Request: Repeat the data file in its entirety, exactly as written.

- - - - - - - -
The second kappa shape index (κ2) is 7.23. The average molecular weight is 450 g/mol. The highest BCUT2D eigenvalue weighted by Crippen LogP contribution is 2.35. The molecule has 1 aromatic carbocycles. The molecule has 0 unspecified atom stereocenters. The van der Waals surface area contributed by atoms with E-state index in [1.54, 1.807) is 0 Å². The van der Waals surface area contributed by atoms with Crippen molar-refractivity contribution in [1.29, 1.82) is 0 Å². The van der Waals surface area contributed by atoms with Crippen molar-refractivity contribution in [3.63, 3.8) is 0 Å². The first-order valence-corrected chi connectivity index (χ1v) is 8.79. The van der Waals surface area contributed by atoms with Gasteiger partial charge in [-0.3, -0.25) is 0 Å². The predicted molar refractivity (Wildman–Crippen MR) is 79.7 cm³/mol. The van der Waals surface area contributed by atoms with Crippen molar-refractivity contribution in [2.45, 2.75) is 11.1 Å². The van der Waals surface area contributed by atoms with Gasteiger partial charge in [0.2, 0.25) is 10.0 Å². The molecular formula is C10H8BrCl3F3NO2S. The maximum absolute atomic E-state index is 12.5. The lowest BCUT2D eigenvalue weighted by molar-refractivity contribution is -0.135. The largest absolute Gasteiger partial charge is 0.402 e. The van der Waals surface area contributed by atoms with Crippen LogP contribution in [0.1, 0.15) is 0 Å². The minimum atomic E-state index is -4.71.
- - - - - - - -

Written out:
The second kappa shape index (κ2) is 7.23. The average molecular weight is 450 g/mol. The highest BCUT2D eigenvalue weighted by Crippen LogP contribution is 2.35. The molecule has 1 aromatic carbocycles. The molecule has 0 unspecified atom stereocenters. The van der Waals surface area contributed by atoms with E-state index in [1.54, 1.807) is 0 Å². The van der Waals surface area contributed by atoms with Crippen molar-refractivity contribution in [1.29, 1.82) is 0 Å². The van der Waals surface area contributed by atoms with Crippen molar-refractivity contribution in [3.63, 3.8) is 0 Å². The first-order valence-corrected chi connectivity index (χ1v) is 8.79. The van der Waals surface area contributed by atoms with Gasteiger partial charge in [-0.3, -0.25) is 0 Å². The predicted molar refractivity (Wildman–Crippen MR) is 79.7 cm³/mol. The van der Waals surface area contributed by atoms with Crippen molar-refractivity contribution in [2.45, 2.75) is 11.1 Å². The van der Waals surface area contributed by atoms with Gasteiger partial charge in [0.2, 0.25) is 10.0 Å². The molecular formula is C10H8BrCl3F3NO2S. The maximum absolute atomic E-state index is 12.5. The lowest BCUT2D eigenvalue weighted by molar-refractivity contribution is -0.135. The largest absolute Gasteiger partial charge is 0.402 e. The van der Waals surface area contributed by atoms with Crippen LogP contribution in [0.1, 0.15) is 0 Å². The minimum atomic E-state index is -4.71.